Your Guide to Organic, Biodynamic and Natural Wine



From Wired:

You’d think the various adjuncts wouldn’t make it past the sommeliers, high-end buyers, and big-name critics of the wine world, that such chemical or mechanical shortcuts would be picked up by their well-trained palates. But the truth is that these things can’t be sniffed, tasted, or spotted unless they are overused.

“Usually you need lab equipment to detect additives,” Draper says. “The Europeans had a very sophisticated machine that could analyze a sample for non-approved varieties like the Rubired in Mega Purple [a popular grape concentrate used to deepen the color of red wine], which was used to reject non-vinifera wines being imported from the States. They also had another machine that could detect whether non-grape sugar was added to a wine, and could even tell where the beets used for the sugar came from.”

Draper’s solution is not banning adjuncts, but asking winemakers to disclose them on a voluntary basis.


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Here is a short film on Cecchin Winery in Mendoza, Argentina, filmed by Daniel Klein and Mirra Fine of The Perennial Plate.

A Very Old Concept from The Perennial Plate on Vimeo.


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Just because you make organic wine doesn’t mean you can export organic wine. Just ask The Wine Kat:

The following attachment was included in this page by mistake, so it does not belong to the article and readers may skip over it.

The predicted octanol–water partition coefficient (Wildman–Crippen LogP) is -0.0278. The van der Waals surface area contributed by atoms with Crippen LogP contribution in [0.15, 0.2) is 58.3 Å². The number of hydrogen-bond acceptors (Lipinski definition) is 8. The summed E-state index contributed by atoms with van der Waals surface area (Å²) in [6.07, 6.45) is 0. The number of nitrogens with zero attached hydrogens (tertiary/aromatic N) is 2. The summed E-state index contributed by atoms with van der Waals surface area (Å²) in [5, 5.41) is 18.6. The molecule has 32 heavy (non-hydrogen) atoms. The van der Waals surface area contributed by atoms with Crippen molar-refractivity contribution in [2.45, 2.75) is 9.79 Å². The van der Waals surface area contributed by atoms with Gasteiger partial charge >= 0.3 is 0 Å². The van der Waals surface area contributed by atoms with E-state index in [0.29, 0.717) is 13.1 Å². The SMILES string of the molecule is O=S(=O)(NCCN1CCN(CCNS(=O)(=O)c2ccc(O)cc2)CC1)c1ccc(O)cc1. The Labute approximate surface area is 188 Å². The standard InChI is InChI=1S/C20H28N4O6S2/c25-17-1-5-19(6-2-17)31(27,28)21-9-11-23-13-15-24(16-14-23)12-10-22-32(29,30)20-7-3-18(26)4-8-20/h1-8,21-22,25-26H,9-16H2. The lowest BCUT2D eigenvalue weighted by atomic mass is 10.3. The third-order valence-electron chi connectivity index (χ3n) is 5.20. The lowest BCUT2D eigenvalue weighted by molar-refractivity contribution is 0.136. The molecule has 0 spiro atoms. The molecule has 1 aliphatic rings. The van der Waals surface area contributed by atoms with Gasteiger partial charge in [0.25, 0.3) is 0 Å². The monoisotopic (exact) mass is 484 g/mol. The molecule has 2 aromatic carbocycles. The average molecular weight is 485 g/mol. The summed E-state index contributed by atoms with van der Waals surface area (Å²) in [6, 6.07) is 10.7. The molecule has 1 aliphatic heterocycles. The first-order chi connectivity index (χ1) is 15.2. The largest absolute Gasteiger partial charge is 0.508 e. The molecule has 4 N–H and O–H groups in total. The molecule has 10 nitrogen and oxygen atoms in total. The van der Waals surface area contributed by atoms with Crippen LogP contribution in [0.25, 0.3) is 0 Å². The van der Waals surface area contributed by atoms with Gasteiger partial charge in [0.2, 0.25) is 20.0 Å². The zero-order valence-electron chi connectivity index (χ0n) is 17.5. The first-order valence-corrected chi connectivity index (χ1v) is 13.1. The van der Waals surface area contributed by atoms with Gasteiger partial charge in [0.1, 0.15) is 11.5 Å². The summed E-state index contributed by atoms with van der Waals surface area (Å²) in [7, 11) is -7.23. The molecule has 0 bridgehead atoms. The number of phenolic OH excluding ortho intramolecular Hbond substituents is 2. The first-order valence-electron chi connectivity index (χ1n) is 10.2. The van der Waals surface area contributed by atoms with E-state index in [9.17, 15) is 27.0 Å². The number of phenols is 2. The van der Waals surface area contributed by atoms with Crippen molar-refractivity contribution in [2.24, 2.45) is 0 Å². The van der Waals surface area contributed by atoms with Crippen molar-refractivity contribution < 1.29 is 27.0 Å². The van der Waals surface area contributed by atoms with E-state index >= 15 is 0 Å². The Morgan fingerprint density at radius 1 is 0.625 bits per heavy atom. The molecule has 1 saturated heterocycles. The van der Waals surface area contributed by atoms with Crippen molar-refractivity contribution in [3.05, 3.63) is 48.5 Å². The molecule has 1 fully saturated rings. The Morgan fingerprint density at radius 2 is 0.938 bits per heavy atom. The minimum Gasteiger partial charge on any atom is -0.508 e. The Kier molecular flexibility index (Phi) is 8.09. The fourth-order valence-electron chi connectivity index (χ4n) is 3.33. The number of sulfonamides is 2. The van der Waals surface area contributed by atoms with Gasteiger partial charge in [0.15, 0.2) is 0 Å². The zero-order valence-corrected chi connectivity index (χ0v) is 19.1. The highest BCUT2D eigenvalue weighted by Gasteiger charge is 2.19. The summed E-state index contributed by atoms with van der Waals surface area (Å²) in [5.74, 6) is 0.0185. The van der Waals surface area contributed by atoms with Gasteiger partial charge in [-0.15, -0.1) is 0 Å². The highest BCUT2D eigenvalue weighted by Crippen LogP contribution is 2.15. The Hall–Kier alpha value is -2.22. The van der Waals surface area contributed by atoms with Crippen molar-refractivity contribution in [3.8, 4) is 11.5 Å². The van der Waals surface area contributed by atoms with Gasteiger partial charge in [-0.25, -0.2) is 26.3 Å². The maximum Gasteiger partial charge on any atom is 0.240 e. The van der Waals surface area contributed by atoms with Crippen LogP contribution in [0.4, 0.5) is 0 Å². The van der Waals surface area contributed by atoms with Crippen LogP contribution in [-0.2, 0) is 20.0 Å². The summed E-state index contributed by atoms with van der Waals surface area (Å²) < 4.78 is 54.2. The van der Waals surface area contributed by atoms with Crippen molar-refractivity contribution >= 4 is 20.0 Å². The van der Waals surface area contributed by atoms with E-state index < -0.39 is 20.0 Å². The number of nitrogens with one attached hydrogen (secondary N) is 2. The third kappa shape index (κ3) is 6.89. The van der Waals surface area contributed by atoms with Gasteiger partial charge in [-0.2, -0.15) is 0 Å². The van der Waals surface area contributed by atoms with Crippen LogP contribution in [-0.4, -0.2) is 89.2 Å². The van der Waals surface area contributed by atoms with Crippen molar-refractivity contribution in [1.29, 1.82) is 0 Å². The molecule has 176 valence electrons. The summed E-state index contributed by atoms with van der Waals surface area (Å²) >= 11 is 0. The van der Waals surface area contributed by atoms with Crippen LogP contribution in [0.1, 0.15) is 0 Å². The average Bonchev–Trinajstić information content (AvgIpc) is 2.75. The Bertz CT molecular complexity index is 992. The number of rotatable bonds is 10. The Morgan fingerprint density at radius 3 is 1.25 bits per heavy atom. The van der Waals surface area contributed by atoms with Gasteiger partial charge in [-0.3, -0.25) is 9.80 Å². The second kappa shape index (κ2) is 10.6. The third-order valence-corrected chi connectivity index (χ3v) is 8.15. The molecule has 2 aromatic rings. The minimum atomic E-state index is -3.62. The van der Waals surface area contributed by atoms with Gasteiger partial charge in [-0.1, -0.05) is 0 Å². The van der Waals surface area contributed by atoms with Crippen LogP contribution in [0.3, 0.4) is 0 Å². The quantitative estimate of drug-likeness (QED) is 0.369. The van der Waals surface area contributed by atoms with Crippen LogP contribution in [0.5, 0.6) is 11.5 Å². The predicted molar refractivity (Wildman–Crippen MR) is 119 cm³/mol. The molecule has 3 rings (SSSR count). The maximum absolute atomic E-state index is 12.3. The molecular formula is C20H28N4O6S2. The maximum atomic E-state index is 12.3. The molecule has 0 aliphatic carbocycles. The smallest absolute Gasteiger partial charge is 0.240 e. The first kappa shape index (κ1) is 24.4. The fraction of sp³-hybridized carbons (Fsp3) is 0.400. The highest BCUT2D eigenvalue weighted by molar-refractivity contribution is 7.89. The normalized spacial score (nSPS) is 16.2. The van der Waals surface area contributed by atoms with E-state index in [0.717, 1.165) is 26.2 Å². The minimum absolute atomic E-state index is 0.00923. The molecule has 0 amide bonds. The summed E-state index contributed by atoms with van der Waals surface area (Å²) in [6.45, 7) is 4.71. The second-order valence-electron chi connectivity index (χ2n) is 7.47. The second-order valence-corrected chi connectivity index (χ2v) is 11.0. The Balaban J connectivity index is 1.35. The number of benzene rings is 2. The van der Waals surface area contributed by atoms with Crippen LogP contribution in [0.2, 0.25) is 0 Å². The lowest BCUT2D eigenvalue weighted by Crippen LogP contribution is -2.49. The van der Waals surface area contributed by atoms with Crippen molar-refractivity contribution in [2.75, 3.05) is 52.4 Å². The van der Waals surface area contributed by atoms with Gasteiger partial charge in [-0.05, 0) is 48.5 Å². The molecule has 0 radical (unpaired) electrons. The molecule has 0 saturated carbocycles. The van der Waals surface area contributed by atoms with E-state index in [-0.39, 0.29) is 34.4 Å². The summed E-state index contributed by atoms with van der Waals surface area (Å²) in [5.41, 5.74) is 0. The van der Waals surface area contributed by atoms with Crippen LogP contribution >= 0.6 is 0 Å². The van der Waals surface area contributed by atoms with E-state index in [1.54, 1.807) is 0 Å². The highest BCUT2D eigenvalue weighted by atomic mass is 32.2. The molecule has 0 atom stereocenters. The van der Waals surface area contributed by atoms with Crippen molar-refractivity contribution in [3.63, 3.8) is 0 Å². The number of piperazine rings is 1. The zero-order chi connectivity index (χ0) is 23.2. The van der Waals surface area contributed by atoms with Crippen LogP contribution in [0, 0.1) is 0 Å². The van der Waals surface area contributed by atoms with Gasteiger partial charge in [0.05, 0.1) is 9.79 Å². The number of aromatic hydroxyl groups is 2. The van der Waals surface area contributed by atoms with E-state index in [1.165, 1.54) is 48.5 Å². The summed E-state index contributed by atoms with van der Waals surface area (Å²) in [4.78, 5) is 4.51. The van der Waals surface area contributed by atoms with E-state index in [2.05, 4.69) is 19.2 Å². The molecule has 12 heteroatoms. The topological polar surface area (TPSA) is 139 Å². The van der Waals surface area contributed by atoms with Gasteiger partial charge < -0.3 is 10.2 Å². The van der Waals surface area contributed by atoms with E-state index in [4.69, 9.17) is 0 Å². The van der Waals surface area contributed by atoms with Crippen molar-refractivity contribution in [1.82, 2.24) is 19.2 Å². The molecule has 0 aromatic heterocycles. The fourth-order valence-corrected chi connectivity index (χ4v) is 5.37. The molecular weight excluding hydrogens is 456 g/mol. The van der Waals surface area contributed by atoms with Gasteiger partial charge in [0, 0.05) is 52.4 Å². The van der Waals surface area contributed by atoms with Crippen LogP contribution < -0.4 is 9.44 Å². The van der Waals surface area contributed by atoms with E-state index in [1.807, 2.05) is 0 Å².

In the States, we can’t say we’re organic. We use PMS (nothing to do with moods at certain phases of the moon) to add sulphur in the winery and that is forbidden under US organic regulations. We can however, as of this year, say that the wine is made using organically-grown grapes and we have to get a COLA (not coca) to approve each and every label we export into the States – this all has to be overseen by our importers, for whom I am sure it is a logistical pain in the neck.

In Europe, we can say that we are “organic wine” (it has to be written exactly thus) and we can give our biogro certification. However, if we do so, we not only have to courier original copies of all certifying paperwork for each shipment (no electronic copies here, because fraudulently claiming to be organic would be the end of the world, right?), but our importers also have to apply for and pay for a special license to be allowed to import and sell organic wine. It can be a real hindrance to sales to smaller importers who baulk at the costs and general-faffing involved.

This is a good example of what we’ve written about before – the costs and time burdens are put on the winemakers who are just doing things the way they’ve been done for centuries. Mostly, they just want to claim what they are ‘not’ doing – modern winemaking techniques that have changed the definition of ‘wine.’ It should be the other way around. The Wine Kat addresses this as well:

Yet, if you decide to Roundup (other herbicides are available) everything to within an inch of its existence, spray your vines with Karate (all-destroying-insecticide) at the first sign of anything with wings approaching, do you have to apply for and pay for any additional sort of export licenses? Not that I’m aware of. I guess because you don’t put it on the label!